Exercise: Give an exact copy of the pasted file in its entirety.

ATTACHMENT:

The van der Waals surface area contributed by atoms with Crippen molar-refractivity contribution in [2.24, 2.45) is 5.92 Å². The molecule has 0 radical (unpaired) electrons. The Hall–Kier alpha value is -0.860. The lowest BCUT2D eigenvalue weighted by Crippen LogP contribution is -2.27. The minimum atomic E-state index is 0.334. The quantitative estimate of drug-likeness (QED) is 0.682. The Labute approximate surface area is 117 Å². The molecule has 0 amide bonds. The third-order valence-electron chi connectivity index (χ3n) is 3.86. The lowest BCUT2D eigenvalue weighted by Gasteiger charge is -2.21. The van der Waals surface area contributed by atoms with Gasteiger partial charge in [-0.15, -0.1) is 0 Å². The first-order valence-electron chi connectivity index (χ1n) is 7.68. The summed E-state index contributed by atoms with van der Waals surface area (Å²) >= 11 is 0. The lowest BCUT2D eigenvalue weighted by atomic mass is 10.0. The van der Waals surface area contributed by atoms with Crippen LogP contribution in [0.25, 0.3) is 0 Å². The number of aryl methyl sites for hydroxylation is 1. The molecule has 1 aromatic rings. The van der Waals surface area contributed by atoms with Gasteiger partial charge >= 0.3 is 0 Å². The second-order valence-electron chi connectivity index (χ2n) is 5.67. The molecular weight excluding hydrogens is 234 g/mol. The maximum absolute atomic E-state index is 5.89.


The van der Waals surface area contributed by atoms with Crippen molar-refractivity contribution in [2.24, 2.45) is 5.92 Å². The molecule has 0 radical (unpaired) electrons. The Hall–Kier alpha value is -0.860. The lowest BCUT2D eigenvalue weighted by Crippen LogP contribution is -2.27. The minimum atomic E-state index is 0.334. The quantitative estimate of drug-likeness (QED) is 0.682. The Labute approximate surface area is 117 Å². The molecule has 0 amide bonds. The third-order valence-electron chi connectivity index (χ3n) is 3.86. The lowest BCUT2D eigenvalue weighted by Gasteiger charge is -2.21. The van der Waals surface area contributed by atoms with Gasteiger partial charge in [-0.15, -0.1) is 0 Å². The first-order valence-electron chi connectivity index (χ1n) is 7.68. The summed E-state index contributed by atoms with van der Waals surface area (Å²) >= 11 is 0. The lowest BCUT2D eigenvalue weighted by atomic mass is 10.0. The van der Waals surface area contributed by atoms with Crippen LogP contribution in [0.25, 0.3) is 0 Å². The number of aryl methyl sites for hydroxylation is 1. The molecule has 1 aromatic rings. The van der Waals surface area contributed by atoms with Gasteiger partial charge >= 0.3 is 0 Å². The second-order valence-electron chi connectivity index (χ2n) is 5.67. The molecular weight excluding hydrogens is 234 g/mol. The maximum absolute atomic E-state index is 5.89.